This action-packed romantic suspense novel definitely fits the “danger” prompt. The hero and heroine are in serious danger almost from the first page, and the action does not let up until the very end. Juno Rushdan has a great sense of pacing, and even if parts of it were hard for me to handle, Hostile Pursuit was quite well done.
Early on we learn one of the key facts that makes the setup of this book work: The hero and heroine have already met. Accountant Lori Carpenter has been in protective custody for a year, and Nick McKenna is one of the US Marshals who has been living at the safe house with her. In the opening scenes, as they discuss Lori’s upcoming move back to the city to testify, the author manages to show both the obvious chemistry between these two as well as the equally obvious maintenance of boundaries. Nick is not a creepster who keeps trying to push the envelope on consent, and I appreciated that.
Things have been tense but relatively quiet for Lori in protective custody, but everything changes when she goes on her approved trip to a store to buy her court clothes. After foiling an assassination attempt, Lori and the marshals run for safety only to find themselves in an ambush. Lori and Nick are the only survivors, and the rest of the book features the two of them trying to both survive and get Lori safely to court as scheduled.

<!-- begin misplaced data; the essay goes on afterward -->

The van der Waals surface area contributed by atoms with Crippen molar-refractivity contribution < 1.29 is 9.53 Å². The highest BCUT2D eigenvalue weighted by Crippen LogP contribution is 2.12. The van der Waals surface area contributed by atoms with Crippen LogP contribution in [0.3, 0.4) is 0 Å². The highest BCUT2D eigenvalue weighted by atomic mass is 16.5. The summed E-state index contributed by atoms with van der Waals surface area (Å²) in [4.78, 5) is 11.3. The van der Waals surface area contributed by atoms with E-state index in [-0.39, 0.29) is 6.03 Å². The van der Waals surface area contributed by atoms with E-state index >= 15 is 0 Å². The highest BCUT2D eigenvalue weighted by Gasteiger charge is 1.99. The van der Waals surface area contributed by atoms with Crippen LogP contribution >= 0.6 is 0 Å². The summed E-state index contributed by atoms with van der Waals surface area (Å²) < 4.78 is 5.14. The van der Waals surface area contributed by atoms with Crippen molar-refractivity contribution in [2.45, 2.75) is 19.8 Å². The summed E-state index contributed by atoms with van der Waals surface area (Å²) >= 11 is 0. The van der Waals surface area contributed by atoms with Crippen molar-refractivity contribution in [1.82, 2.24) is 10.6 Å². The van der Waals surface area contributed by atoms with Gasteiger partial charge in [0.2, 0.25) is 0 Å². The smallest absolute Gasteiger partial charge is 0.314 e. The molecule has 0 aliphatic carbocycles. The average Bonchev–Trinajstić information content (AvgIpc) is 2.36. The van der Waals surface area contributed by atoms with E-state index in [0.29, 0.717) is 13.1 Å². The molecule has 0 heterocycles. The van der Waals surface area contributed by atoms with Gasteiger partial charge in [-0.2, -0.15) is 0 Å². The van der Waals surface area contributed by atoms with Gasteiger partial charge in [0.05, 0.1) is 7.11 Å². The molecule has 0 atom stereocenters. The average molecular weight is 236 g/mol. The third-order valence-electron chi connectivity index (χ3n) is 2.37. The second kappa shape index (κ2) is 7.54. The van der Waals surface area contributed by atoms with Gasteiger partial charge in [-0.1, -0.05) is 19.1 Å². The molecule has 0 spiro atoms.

The action in this book does not let up. Just when Lori and Nick reach apparent safety, the author throws another twist into the plot. While the suspense definitely dominates in this book, there is some relationship-building going on, particularly in the lulls between fights, chases and other adventures. Because Nick and Lori have an established rapport and friendship going into this book, the progression to romance feels anything but forced.
With regard to the characters, it’s fair to say that they hide some deep, dark secrets. And I do mean Anne Stuart levels of dark here. Some readers will struggle with the revelations of Nick and Lori’s pasts. If I’m being honest, I’d include myself in that number. As a reader, I had trouble accepting some of what these two had done in their pasts, particularly Nick. However, even as I acknowledged the darkness was something too much for me, I could also see how well Ms. Rushdan had written it.
Speaking of darkness, Ms. Rushdan also creates an intriguing villain in this book. Some of the villains are just bad from the word go, but there are more layers of character given to some in this book. For instance, there is a mastermind who does some horrendous things throughout the novel, but the author puts in enough detail to make this person human rather than simply a two-dimensional monster. Touches like this made the book stand out in my mind.
Because of that, I would say that this novel may not be for everyone. but if you like your romantic suspense to be on the high-action side and morally complex characters are not a dealbreaker, then definitely give Hostile Pursuit a try.